Iceman confident shoppers will warm to second coming of frozen food chain
Legendary British retailer Malcolm Walker explains why Iceland is opening up to 60 new stores in Ireland
Malcolm Walker: “We know what we’re doing and we think there is a good opportunity for us in Ireland. It was a no-brainer to come back into the market here.” Photograph: Nick Ansell/PA Wire
At 8am on Wednesday morning, Malcolm Walker, the 67-year old extrovert behind the UK retail chain Iceland Foods, jumped into a helicopter at his sprawling Cheshire estate. About 90 minutes later, he touched down at Carton House hotel complex in Maynooth, where he was due to address a retail conference.
“I felt a bit funny going up on stage in front of everybody. I wasn’t entirely sure just how popular I would be in Ireland,” says Walker, a genuine big beast of the British retailing industry.
The reason for his uncharacteristic reserve was that, in early 2013, at the height of the horsemeat scandal that engulfed Iceland and several other big retailers such as Tesco and Aldi, Walker managed to offend half of Ireland during a BBC Panorama television programme.
When a reporter on the show put it to him that the Food Safety Authority of Ireland had, despite the company’s protestations, discovered minute traces of horse DNA in some its products here, he responded: “Well, that’s the Irish for you, isn’t it?”
Coming from a wealthy Englishman, the apparently dismissive and offensive remark went down here like an out-of-date kebab pizza (one of the oddly intriguing frozen products for which Iceland is famous in Britain – or infamous, depending on your socio-economic mores).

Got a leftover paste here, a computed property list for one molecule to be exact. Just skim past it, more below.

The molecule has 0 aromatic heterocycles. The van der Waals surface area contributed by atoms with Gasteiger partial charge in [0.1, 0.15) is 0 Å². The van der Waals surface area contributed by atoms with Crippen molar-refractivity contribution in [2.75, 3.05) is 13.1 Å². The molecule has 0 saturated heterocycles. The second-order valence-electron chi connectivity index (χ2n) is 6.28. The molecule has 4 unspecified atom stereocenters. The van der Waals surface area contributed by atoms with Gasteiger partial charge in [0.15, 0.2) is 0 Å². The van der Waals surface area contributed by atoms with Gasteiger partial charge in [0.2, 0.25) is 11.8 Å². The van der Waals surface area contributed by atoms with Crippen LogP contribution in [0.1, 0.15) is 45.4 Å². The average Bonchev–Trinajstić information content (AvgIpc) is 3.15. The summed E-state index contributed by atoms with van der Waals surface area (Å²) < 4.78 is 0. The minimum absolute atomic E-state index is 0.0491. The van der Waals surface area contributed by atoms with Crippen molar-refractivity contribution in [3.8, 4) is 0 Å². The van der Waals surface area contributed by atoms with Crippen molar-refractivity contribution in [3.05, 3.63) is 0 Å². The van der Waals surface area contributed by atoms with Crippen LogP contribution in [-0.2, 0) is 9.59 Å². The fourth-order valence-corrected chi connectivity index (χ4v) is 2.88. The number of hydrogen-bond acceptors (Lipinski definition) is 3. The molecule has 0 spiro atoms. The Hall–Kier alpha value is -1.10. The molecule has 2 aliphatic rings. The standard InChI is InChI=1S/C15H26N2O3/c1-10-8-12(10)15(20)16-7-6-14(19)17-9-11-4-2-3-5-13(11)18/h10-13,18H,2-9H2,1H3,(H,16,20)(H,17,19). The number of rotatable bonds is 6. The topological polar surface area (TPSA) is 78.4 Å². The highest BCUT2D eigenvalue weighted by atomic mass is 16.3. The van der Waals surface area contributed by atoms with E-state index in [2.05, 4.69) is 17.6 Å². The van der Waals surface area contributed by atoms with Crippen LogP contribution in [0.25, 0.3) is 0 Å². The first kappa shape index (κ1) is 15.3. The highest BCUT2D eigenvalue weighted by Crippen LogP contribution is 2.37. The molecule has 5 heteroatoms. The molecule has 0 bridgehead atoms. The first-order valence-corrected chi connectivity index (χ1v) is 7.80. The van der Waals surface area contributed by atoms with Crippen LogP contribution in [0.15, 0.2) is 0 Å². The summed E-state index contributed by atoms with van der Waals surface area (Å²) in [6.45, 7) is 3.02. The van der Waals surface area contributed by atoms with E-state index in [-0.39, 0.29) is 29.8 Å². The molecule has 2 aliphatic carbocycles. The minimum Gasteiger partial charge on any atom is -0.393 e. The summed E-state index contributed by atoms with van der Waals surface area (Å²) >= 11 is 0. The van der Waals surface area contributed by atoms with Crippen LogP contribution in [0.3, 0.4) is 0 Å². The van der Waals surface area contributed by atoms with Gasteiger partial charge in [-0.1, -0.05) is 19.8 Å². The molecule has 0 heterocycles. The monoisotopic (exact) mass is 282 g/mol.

He insists he was taken out of context: “It was those bloody journalists at Panorama. They filmed 90 minutes of footage for a 30-second clip on the television.”
Walker maintains that he had merely been making the point, in footage that didn’t make the cut, that the FSAI used more stringent testing metrics than authorities in Britain, where horse wasn’t detected in its products.
“Then I said it: ‘Well, that’s the Irish for you, isn’t it?’ As soon as I said it, I knew how they would edit it. The bastards,” he says with jocular menace.
Walker, who founded Iceland in 1970, comes across in equal measure as charming, mischievous, fiercely intelligent, but ultimately quite genuine. He is keen to put the furore behind him and is glad he was well received at Carton.
Which is just as well. Iceland Foods is planning a major Irish expansion that could see it open up between 50 and 60 stores here over the next few years, creating well over 1,000 jobs. The last thing the frozen foods retailer needs is a frosty reception in one of its frontier markets.
Iceland has a reputation, perhaps not fully deserved, for being a rather grim place to do your weekly shop. A half dozen frozen pork faggots in west country sauce, anyone? A snip at £1.75. Or how about a pair of frozen sausage and bean melts for a tummy-rumbling £1.50?
Walker has always fiercely rejected Iceland’s critics’ assertions that it sells colon-junking trash to people who don’t know, or can’t afford, better food.
His argument has always been that while most of its products are frozen, this is just for convenience and its foods are produced to the highest quality standards. Iceland is also apparently a decent employer – it recently topped a league table compiled by the UK Sunday Times of the best big employers in Britain.